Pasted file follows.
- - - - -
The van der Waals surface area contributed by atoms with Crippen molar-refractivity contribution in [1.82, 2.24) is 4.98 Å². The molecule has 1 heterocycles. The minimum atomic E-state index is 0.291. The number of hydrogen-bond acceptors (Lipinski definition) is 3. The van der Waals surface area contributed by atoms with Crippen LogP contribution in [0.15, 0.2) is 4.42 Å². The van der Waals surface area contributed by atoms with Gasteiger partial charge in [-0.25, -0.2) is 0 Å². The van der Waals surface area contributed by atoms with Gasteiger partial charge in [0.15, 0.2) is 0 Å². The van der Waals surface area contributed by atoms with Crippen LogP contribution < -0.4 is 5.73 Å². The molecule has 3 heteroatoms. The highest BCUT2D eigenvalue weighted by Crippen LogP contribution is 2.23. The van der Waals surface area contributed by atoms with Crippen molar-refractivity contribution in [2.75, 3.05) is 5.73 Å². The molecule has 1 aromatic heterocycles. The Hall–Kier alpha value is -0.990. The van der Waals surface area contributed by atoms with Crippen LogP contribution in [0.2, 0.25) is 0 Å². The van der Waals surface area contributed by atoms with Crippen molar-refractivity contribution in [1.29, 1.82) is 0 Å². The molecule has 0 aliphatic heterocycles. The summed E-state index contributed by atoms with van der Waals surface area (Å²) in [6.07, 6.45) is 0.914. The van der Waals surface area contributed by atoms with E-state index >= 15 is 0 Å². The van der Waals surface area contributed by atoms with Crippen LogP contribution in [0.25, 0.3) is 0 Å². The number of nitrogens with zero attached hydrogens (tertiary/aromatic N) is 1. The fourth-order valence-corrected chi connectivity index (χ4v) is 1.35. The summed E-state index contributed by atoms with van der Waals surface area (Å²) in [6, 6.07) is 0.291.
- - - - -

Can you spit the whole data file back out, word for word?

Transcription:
The van der Waals surface area contributed by atoms with Crippen molar-refractivity contribution in [1.82, 2.24) is 4.98 Å². The molecule has 1 heterocycles. The minimum atomic E-state index is 0.291. The number of hydrogen-bond acceptors (Lipinski definition) is 3. The van der Waals surface area contributed by atoms with Crippen LogP contribution in [0.15, 0.2) is 4.42 Å². The van der Waals surface area contributed by atoms with Gasteiger partial charge in [-0.25, -0.2) is 0 Å². The van der Waals surface area contributed by atoms with Gasteiger partial charge in [0.15, 0.2) is 0 Å². The van der Waals surface area contributed by atoms with Crippen LogP contribution < -0.4 is 5.73 Å². The molecule has 3 heteroatoms. The highest BCUT2D eigenvalue weighted by Crippen LogP contribution is 2.23. The van der Waals surface area contributed by atoms with Crippen molar-refractivity contribution in [2.75, 3.05) is 5.73 Å². The molecule has 1 aromatic heterocycles. The Hall–Kier alpha value is -0.990. The van der Waals surface area contributed by atoms with Crippen LogP contribution in [0.2, 0.25) is 0 Å². The van der Waals surface area contributed by atoms with Crippen molar-refractivity contribution in [1.29, 1.82) is 0 Å². The molecule has 0 aliphatic heterocycles. The summed E-state index contributed by atoms with van der Waals surface area (Å²) in [6.07, 6.45) is 0.914. The van der Waals surface area contributed by atoms with E-state index >= 15 is 0 Å². The van der Waals surface area contributed by atoms with Crippen LogP contribution in [0.25, 0.3) is 0 Å². The number of nitrogens with zero attached hydrogens (tertiary/aromatic N) is 1. The fourth-order valence-corrected chi connectivity index (χ4v) is 1.35. The summed E-state index contributed by atoms with van der Waals surface area (Å²) in [6, 6.07) is 0.291.